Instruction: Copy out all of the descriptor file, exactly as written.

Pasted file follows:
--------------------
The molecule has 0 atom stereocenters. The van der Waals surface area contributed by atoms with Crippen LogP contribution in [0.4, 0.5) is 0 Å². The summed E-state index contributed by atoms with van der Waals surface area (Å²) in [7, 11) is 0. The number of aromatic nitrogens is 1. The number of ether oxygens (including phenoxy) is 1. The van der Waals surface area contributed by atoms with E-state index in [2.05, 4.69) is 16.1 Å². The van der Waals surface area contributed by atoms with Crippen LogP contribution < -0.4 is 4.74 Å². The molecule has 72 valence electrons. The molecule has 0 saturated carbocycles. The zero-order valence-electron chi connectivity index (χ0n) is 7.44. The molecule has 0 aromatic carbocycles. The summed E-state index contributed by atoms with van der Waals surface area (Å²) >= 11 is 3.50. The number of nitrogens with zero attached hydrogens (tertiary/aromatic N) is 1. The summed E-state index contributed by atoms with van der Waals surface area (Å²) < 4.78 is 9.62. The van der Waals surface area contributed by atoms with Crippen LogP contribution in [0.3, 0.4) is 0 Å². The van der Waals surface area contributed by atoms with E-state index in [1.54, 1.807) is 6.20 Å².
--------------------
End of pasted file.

The molecule has 0 atom stereocenters. The van der Waals surface area contributed by atoms with Crippen LogP contribution in [0.4, 0.5) is 0 Å². The summed E-state index contributed by atoms with van der Waals surface area (Å²) in [7, 11) is 0. The number of aromatic nitrogens is 1. The number of ether oxygens (including phenoxy) is 1. The van der Waals surface area contributed by atoms with E-state index in [2.05, 4.69) is 16.1 Å². The van der Waals surface area contributed by atoms with Crippen LogP contribution < -0.4 is 4.74 Å². The molecule has 72 valence electrons. The molecule has 0 saturated carbocycles. The zero-order valence-electron chi connectivity index (χ0n) is 7.44. The molecule has 0 aromatic carbocycles. The summed E-state index contributed by atoms with van der Waals surface area (Å²) >= 11 is 3.50. The number of nitrogens with zero attached hydrogens (tertiary/aromatic N) is 1. The summed E-state index contributed by atoms with van der Waals surface area (Å²) < 4.78 is 9.62. The van der Waals surface area contributed by atoms with Crippen LogP contribution in [0.3, 0.4) is 0 Å². The van der Waals surface area contributed by atoms with E-state index in [1.54, 1.807) is 6.20 Å².